The Rights of the Child Living with HIV
January 22, 2013
On Thursday, 17 January, I traveled to Geneva, Switzerland for several reasons: to meet with our Geneva staff, to attend a day-long meeting of the Global Steering Group that is strategically pushing forward on effective implementation of the Global Plan, and to conduct EGPAF’s first-ever briefing of the United Nations Committee on the Rights of the Child (CRC). The UN CRC is charged with monitoring countries’ compliance with the UN Convention on the Rights of the Child. The Convention clearly sets out the obligations governments have regarding protecting and promoting children’s rights, including health rights – and as such, it is very important to EGPAF. The CRC regularly reviews countries’ records with respect to the status of children, and makes recommendations for areas of improvement. To do this effectively, the CRC solicits information from national and international organizations that can shed light on the situation for children on the ground. CRC members are all experts in the field of children’s rights.
During my private briefing of members of the CRC, I stressed the troublingly low rates of access to antiretroviral (ARV) treatment by children living with HIV, even in countries where access by adults has seen great strides. Currently, the average rate of access by children is 28 percent, as opposed to 57 percent for adults. This is simply unacceptable. I emphasized the importance of countries prioritizing pediatric HIV in their national HIV action plans, and of ensuring that data they collect regarding the impact of HIV on their populations – and the steps they are taking to tackle HIV – are disaggregated for children. It is only through gaining an accurate picture of the situation for children living with HIV that we can identify the barriers to their effective treatment and care, and create the solutions necessary to deal with those barriers.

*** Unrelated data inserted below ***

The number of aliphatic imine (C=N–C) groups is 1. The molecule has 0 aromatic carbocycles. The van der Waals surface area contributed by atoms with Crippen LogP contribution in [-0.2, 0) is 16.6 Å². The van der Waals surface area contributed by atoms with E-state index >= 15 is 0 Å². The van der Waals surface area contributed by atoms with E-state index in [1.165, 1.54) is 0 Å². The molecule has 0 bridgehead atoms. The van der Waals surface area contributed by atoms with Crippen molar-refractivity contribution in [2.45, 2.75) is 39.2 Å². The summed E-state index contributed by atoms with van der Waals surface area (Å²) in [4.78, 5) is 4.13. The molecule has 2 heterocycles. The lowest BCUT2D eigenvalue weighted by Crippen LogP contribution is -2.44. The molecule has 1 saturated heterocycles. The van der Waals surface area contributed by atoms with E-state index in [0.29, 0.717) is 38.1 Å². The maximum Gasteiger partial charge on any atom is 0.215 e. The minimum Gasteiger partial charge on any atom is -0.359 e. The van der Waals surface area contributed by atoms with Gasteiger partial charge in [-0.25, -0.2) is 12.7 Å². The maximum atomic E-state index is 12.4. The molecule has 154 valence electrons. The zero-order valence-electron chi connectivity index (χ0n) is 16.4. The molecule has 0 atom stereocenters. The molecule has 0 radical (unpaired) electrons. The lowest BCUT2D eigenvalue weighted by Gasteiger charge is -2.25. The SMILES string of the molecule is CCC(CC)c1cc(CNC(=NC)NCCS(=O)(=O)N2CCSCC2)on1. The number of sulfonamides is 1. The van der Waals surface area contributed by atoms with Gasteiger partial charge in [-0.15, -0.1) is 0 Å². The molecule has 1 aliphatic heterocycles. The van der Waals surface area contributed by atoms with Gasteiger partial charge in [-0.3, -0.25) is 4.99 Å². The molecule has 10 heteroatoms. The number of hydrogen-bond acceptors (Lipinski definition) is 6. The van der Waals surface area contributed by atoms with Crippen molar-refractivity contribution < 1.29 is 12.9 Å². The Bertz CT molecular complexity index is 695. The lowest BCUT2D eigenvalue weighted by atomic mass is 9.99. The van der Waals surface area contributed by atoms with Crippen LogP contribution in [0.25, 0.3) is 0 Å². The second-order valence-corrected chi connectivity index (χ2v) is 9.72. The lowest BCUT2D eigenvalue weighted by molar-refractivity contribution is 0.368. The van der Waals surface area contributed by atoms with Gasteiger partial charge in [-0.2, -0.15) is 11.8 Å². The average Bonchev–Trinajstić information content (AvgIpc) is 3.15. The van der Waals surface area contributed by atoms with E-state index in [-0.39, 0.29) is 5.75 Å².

I requested that the members of the CRC encourage countries to include information about the status of children living with HIV, and about their efforts to improve access to prevention of mother-to-child transmission (PMTCT), when they report to the CRC about how they are implementing the provisions of the Convention. I also let CRC members know that our staff members in Geneva are there to help and to facilitate the provision of oral testimony by our country office staff when countries where we have an EGPAF office come up for review by the CRC.
I was very encouraged by the clear interest and engagement by CRC members in an issue that was very new to some of them, and heartened by the positive response to our suggestion that they encourage States to report on children and HIV – something that is not a regular feature in reports to the CRC at the moment. I leave Geneva encouraged by the door we have opened here, and excited about the potential for collaboration between our Geneva staff and country office staff to ensure that we pursue every avenue open to us that can bring us towards the goal of elimination of pediatric HIV worldwide.
Chip Lyons is president and CEO of the Elizabeth Glaser Pediatric AIDS Foundation.